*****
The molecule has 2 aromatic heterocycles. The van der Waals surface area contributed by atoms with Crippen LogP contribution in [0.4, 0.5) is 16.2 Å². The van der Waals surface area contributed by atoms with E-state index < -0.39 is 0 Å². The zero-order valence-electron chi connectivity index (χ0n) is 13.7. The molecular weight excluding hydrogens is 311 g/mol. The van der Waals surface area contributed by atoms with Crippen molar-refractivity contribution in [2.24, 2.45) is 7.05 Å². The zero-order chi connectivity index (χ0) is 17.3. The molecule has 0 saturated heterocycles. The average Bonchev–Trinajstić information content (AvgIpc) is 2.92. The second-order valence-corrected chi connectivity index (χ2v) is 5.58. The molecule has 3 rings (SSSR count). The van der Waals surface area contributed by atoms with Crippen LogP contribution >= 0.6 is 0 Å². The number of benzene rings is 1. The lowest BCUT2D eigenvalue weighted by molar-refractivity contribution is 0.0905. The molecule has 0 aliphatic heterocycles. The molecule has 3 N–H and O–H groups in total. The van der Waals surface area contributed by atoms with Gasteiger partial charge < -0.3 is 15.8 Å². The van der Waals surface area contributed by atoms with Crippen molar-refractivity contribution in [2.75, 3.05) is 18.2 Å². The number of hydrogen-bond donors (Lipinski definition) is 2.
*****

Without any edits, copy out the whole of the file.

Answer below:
The molecule has 2 aromatic heterocycles. The van der Waals surface area contributed by atoms with Crippen LogP contribution in [0.4, 0.5) is 16.2 Å². The van der Waals surface area contributed by atoms with E-state index < -0.39 is 0 Å². The zero-order valence-electron chi connectivity index (χ0n) is 13.7. The molecular weight excluding hydrogens is 311 g/mol. The van der Waals surface area contributed by atoms with Crippen molar-refractivity contribution in [2.24, 2.45) is 7.05 Å². The zero-order chi connectivity index (χ0) is 17.3. The molecule has 0 saturated heterocycles. The average Bonchev–Trinajstić information content (AvgIpc) is 2.92. The second-order valence-corrected chi connectivity index (χ2v) is 5.58. The molecule has 3 rings (SSSR count). The van der Waals surface area contributed by atoms with Crippen LogP contribution >= 0.6 is 0 Å². The number of benzene rings is 1. The lowest BCUT2D eigenvalue weighted by molar-refractivity contribution is 0.0905. The molecule has 0 aliphatic heterocycles. The molecule has 3 N–H and O–H groups in total. The van der Waals surface area contributed by atoms with Gasteiger partial charge < -0.3 is 15.8 Å². The van der Waals surface area contributed by atoms with Crippen molar-refractivity contribution in [2.75, 3.05) is 18.2 Å². The number of hydrogen-bond donors (Lipinski definition) is 2.